• Speed. Motoring at full throttle we have increased from 7.3-7.4 knots to 7.5-7.6 knots (measured by GPS, average 2 directions, both times with fresh bottom paint). The waterline length increase would suggest about 0.25 knot increase is possible, but since the hull form was not changed, 0.2 knots is more realistic and is what we saw. A small improvement, but worthwhile. The fuel savings at a constant speed to should pay for the upgrade in ... about 120 years.
  • Length vs. speed. Would even longer be faster? I don't think so. I have not changed the entry and the extended transoms are out of the water ~ 2 inches at rest with this 2-foot extension. Other boats with transoms that drag more, or cruisers that load more heavily may find additional length would help. But since the rudders are not typically relocated the affect on handling should be considered before going too long. Though sail boat extension are generally successful, there have been stories of extended power boats that lost steering control.
  • Load carrying. Though most of my sailing to this point has been with a rather light load, when we go cruising I notice the drop off in performance as the water line is pressed 2 inches lower at the stern. I believe the streamlining will help even more when overweight. If I had a very over weight boat or cruised full-time I would go 30 inches.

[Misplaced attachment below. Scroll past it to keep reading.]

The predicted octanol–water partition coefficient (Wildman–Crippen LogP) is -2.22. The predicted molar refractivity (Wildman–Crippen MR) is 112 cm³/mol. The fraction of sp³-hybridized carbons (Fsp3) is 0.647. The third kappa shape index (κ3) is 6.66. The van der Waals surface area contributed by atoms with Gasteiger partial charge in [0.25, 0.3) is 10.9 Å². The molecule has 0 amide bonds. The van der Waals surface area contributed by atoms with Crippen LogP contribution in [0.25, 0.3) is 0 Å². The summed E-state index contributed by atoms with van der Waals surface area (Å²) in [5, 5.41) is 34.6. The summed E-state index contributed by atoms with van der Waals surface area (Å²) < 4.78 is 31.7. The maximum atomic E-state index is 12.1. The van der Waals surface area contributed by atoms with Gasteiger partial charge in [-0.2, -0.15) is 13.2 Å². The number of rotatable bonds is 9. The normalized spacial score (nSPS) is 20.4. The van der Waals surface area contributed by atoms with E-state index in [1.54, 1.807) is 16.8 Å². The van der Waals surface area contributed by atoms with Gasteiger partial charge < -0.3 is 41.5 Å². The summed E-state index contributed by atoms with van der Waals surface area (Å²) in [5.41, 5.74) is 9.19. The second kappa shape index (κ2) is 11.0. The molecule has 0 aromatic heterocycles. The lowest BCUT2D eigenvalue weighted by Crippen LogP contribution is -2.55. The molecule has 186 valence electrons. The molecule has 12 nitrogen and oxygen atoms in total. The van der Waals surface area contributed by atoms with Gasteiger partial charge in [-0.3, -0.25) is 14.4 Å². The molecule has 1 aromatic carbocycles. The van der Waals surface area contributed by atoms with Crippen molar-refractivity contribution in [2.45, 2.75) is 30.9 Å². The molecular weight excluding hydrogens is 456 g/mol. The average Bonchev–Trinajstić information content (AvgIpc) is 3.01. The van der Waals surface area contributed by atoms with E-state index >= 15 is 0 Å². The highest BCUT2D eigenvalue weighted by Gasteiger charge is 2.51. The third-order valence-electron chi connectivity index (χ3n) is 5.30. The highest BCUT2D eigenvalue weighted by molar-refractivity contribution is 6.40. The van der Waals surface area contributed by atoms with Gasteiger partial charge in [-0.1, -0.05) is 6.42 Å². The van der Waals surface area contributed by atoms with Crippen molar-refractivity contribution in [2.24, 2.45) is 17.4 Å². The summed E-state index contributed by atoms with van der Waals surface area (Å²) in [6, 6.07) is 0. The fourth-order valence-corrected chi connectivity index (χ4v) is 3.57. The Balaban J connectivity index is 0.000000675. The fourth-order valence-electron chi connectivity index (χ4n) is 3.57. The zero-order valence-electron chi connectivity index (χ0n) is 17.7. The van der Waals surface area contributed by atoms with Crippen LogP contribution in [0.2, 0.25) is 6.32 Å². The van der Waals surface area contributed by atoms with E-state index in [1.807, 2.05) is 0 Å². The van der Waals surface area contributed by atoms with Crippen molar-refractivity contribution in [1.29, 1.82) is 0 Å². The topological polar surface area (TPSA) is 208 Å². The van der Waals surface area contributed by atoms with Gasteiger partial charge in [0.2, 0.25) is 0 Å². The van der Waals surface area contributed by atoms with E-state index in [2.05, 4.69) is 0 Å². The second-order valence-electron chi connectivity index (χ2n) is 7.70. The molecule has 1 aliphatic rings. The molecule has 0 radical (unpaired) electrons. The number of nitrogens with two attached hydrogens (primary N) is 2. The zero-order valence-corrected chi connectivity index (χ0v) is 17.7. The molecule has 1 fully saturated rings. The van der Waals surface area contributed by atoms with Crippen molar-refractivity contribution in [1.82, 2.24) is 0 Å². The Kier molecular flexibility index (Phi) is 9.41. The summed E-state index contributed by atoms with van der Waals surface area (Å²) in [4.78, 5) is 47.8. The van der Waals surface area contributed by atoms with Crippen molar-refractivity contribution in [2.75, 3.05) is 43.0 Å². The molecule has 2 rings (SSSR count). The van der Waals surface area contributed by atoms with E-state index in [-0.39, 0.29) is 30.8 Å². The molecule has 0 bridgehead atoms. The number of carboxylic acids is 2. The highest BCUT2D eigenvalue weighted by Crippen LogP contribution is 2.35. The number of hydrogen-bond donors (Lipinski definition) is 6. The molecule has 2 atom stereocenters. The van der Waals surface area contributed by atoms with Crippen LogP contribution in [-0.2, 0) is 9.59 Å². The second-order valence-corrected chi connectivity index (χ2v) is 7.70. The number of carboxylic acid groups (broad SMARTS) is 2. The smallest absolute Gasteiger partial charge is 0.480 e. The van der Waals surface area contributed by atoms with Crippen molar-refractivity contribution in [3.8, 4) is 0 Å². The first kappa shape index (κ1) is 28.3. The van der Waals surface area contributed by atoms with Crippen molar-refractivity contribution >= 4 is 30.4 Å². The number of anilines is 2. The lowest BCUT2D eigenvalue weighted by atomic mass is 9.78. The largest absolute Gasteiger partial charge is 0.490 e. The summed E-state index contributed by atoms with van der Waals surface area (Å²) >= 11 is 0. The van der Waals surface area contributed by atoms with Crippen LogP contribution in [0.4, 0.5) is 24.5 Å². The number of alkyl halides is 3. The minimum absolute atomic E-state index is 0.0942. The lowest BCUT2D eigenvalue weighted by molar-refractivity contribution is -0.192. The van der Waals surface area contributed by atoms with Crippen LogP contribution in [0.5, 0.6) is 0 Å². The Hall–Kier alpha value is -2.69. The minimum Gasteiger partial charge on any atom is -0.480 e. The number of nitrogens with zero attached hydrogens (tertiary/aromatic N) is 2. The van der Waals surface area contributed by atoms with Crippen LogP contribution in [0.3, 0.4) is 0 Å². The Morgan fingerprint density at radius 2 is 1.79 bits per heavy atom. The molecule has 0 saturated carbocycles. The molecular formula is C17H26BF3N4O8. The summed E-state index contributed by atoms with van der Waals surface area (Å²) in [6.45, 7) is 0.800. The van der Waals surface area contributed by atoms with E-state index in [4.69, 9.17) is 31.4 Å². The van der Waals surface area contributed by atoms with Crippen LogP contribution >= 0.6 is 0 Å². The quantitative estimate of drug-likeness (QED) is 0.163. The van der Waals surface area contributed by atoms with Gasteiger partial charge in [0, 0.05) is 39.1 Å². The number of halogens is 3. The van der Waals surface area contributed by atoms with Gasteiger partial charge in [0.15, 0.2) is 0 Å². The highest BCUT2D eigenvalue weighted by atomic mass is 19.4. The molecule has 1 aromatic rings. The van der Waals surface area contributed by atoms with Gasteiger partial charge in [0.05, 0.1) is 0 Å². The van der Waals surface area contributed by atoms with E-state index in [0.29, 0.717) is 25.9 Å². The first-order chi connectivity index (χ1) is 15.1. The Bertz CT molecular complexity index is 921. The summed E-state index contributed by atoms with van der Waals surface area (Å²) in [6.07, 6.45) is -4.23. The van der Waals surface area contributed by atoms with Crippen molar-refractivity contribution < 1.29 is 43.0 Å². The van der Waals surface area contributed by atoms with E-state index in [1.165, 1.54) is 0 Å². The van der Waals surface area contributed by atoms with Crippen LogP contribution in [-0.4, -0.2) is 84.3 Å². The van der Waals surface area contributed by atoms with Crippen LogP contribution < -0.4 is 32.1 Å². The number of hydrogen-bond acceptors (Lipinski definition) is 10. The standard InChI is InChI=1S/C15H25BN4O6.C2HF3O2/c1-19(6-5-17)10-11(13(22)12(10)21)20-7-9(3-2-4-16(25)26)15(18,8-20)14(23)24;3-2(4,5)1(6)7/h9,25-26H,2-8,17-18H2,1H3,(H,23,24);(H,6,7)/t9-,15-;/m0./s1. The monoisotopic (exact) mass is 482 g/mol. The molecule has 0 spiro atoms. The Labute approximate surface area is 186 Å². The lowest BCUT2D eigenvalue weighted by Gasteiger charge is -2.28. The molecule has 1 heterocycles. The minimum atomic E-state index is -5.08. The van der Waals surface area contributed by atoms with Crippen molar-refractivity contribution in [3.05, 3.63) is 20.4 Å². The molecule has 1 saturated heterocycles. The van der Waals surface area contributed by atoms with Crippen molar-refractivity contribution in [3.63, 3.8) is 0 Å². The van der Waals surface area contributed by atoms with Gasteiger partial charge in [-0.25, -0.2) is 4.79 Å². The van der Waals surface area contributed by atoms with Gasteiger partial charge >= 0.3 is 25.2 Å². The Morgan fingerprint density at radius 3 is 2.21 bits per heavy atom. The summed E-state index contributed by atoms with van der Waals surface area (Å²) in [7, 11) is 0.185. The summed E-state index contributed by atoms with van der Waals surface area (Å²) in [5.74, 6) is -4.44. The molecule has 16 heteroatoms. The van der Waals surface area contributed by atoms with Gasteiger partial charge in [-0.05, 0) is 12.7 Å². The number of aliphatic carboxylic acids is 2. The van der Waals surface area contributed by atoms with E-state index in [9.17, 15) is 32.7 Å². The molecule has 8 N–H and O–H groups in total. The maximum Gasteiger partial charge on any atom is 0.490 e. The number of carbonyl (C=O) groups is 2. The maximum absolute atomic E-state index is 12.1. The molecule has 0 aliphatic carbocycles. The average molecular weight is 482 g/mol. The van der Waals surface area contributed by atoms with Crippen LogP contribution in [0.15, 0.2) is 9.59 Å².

• Docking. Since the extensions are 50% out of the water at very slow speeds, just sort of rounding the transom, there is perhaps a reduction in both yaw drag and backing drag. The docking length is not affected, as the dingy still hangs ~ 18 inches past the transoms.We can't feel any difference.
  • Handling. We've noticed no negative affects. More speed means faster tacks (positive), any drag aft should lead towards better balance (positive--comes out of irons faster too), and we haven't noticed any negative affect in quartering seas. It seems like it might be inclined to surf a little sooner, but controlled observation is impossible.
  • Irons. Seems less prone to getting caught and comes out more quickly, simply backing up with the helm over. I think there is clear improvement, the result of length aft.
  • Weight increase. About 35 pounds each, or about 35 pounds per foot of water line (the over-all figure for the PDQ 32 is about 230 pounds). I over built them, but I envision backing into a few docks (note as of 10/2013; I have. the pilings have dents, not the boat).
Was it worth the time and money? For me, yes. Though the process was an exhausting mid-summer exercise (we picked the 3 hottest days of the year--stupid), everything went as smoothly as could be expected with very few surprises and with the level of effort I expected; not my first FRP project.

I always find it fascinating to watch a large pile of money turn into a large pile of glass, epoxy and disposables, and then into some rock-hard shape that we have beheld only in our imagination. Like so many projects, if you do it right the work blends in with the existing and somehow it seems like little was changed, like it was always that way; both the reward of good work and its curse. By comparison, mount some new toy, like solar panels, and in a few hours you can see what you've done, though even then the finer details are subtle or hidden entirely. But do something sloppy and it will be obvious forever.